Yesterday brought the news that the 30-year-old murder of Italian poet, playwright, political activist and filmmaker Pier Paolo Pasolini would be reopened due to the willingness of the assassin to perhaps name his accomplices. Pasolini was the visionary filmmaker behind such masterpieces as Canterbury Tales, Oedipus Rex, Medea, The Gospel according to Matthew, and The Decameron. Pasolini was a devout gay communist who grew up in the shadow of fascism. His brother was murdered by Yugoslavian separatists during World War II. Pasolini's visionary style is intriguing. First of all, it is beautiful. His composition is remarkable, the weight of image juxtaposed with the quality of light, and the fluidity of the moving human form. Second, it is passionate. Maria Callas as Medea comes to mind, but most of Pasolini's performers were not trained actors, thus the emotion he elicits is often very genuine and raw. And third, his films always employed a modern sensibility imposed on a classical text. Thus we come to Pasolini's last film, Salo: 120 Days of Sodom. The text here was the Marquis De Sade's suppressed and profane work of the same name. Pasolini updated the story to the waning days of World War II. A group of four fascist dignitaries, The Duke, The Magistrate, the Archbishop and the President select a group of teenagers and take them to a castle in the mountains. There they spend 120 days abusing them in every conceivable way and end by murdering them. At first glance this seems like little more than an exploitation film that reaches the lowest levels of depravity and the highest of obscenity. However, there is so much more this film does to the viewer. This is an intimate, challenging and horrific journey of the soul. It is an exploration of violence, the way the ruling class exploits the dreams, the bodies and souls of the lower--in particular, the youth of the next generation, who are enslaved to not only work for the comfort and well being of the upper class, but to serve their every debased and obsessive need. Here we see Pasolini the communist theorist.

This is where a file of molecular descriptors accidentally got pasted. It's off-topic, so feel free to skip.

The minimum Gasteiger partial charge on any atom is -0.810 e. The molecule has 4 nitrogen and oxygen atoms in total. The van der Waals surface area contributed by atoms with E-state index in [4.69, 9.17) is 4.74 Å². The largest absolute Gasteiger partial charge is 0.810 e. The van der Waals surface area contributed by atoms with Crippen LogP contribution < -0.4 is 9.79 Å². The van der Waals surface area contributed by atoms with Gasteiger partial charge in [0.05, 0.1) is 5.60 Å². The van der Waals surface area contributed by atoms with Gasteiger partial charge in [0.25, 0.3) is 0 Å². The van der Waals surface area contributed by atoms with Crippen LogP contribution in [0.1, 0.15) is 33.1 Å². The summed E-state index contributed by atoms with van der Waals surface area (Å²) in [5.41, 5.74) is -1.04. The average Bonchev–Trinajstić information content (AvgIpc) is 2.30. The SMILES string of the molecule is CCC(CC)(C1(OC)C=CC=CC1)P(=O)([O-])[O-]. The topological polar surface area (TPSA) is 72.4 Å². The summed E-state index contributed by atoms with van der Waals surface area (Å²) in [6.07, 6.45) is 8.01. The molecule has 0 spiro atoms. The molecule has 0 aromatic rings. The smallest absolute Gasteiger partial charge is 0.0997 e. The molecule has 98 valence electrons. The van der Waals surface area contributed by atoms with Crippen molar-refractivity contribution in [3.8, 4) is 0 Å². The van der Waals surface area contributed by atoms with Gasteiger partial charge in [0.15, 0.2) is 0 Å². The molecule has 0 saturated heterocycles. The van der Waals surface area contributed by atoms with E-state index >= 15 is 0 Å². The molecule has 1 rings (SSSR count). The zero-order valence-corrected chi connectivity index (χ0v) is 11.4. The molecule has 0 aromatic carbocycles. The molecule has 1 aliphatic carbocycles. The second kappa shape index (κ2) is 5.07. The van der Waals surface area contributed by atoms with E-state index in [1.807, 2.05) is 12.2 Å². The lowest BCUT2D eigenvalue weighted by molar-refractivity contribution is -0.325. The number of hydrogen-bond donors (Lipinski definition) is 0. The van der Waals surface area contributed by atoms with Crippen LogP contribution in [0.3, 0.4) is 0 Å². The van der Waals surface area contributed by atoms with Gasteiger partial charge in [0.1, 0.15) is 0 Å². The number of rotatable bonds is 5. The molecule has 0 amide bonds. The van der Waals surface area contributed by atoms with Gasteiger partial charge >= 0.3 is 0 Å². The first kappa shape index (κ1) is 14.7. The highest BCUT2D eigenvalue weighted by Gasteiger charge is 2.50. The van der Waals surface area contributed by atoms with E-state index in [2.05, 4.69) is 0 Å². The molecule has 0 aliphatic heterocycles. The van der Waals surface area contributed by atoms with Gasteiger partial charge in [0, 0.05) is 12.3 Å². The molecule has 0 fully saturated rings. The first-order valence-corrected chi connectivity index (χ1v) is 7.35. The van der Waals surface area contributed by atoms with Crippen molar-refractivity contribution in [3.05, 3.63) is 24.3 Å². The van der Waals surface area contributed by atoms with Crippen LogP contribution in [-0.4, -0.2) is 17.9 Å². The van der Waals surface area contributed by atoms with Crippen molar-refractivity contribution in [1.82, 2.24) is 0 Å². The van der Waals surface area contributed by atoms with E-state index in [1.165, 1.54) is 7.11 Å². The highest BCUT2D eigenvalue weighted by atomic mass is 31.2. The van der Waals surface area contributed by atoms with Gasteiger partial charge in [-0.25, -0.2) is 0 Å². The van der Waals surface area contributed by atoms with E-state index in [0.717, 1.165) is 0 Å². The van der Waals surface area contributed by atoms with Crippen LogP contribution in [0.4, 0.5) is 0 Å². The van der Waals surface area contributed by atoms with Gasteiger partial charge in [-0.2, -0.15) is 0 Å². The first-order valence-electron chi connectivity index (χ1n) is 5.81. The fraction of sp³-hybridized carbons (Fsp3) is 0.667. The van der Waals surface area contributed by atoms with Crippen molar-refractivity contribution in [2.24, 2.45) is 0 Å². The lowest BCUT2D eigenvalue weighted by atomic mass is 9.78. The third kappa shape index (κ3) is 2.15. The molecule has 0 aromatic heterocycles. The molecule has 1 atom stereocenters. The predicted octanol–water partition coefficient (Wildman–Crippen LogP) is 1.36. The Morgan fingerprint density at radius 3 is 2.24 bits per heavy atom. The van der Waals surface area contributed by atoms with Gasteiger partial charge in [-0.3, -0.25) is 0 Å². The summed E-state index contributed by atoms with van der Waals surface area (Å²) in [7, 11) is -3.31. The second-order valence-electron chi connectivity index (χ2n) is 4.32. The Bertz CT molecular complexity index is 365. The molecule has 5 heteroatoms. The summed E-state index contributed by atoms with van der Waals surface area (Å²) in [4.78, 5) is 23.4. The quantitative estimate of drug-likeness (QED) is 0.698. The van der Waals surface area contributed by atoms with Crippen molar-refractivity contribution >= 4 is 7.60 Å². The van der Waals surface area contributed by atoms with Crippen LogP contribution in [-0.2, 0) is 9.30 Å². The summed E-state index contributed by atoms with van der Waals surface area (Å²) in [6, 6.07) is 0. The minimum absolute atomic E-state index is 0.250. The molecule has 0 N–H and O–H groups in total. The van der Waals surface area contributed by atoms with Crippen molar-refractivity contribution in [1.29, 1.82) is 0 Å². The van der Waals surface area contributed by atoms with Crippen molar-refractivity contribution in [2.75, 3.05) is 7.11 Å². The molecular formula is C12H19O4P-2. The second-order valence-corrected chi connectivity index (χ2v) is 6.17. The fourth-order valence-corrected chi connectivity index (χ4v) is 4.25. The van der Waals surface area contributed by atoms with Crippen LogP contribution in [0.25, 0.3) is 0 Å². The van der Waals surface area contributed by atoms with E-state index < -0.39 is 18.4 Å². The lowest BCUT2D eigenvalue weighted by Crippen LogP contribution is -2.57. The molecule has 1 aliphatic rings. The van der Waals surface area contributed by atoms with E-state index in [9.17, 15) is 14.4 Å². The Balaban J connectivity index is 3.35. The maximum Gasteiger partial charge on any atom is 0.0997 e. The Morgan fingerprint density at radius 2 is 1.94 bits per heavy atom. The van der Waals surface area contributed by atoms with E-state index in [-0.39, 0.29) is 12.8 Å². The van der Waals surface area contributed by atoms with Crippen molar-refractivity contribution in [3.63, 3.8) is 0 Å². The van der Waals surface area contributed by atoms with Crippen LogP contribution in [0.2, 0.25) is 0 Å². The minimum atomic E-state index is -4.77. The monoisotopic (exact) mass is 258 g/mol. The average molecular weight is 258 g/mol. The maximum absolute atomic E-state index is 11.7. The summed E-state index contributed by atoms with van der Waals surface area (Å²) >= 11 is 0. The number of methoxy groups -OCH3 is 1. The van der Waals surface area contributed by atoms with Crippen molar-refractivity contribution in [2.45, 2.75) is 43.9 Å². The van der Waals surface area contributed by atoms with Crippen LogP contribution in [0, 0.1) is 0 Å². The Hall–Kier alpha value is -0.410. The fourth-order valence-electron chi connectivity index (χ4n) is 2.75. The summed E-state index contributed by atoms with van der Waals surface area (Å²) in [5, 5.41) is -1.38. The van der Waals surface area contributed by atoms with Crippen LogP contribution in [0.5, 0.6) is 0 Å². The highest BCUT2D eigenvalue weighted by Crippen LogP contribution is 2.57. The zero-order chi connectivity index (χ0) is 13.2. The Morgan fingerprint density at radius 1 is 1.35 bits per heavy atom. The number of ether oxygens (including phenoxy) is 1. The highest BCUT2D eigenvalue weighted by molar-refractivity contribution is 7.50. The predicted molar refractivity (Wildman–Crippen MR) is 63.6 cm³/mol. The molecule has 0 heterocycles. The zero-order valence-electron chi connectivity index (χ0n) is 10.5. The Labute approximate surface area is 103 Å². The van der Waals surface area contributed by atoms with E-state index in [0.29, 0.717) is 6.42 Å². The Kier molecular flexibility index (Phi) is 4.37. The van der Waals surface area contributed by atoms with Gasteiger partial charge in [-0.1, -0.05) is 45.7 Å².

Pasolini had a love-hate relationship with the catholic church. He loved the church, and the church hated him. His spirituality conflicted the communist mandate for atheism. You cannot analyze Salo in a vacuum. It is the last work of an artist who was on a trajectory. This is the same filmmaker who made the Gospel of Matthew--one of the most beloved cinematic depictions of the life of Christ. (Mel Gibson sort of smashed Salo together with The Gospel of Matthew and created the Passion of the Christ). The children in Salo are sufferers, just as Christ suffered, although they suffer far, far worse tortures than Christ ever dreamed of suffering. The bourgois fascists are far worse than the worst demons from hell. Yet, it is all entirely believable. The film is an expose of the depravity of the fascist capitalist system, and the suffering and death it inflicts upon the young and the poor, using the cinematic language of visual hyperbole.
When I first saw Salo, I could not believe how beautiful a film it was, the quality of light, the colors, the beautiful scenery and landscape, and how quickly it degenerated into the most offensive ugliness I had ever witnessed. I've never fainted watching a film, but I've come very close. The first time was I Spit on Your Grave, the second was Salo. Be warned, this film is not for the faint of heart. The prostitutes telling their stories in the round room, with the pianist and the elegant deco-style furnishings--reminded me of the mood and the look of David Lynch. Like Mulholland Drive, Salo takes you where angels fear to tread. If you can survive Salo, it will stick in your mind like glue. Entire scenes will be as vivid ten years hence as they are the next day. This is a film which must be seen by every scholar and film buff. Once you have survived the experience, you will be changed forever.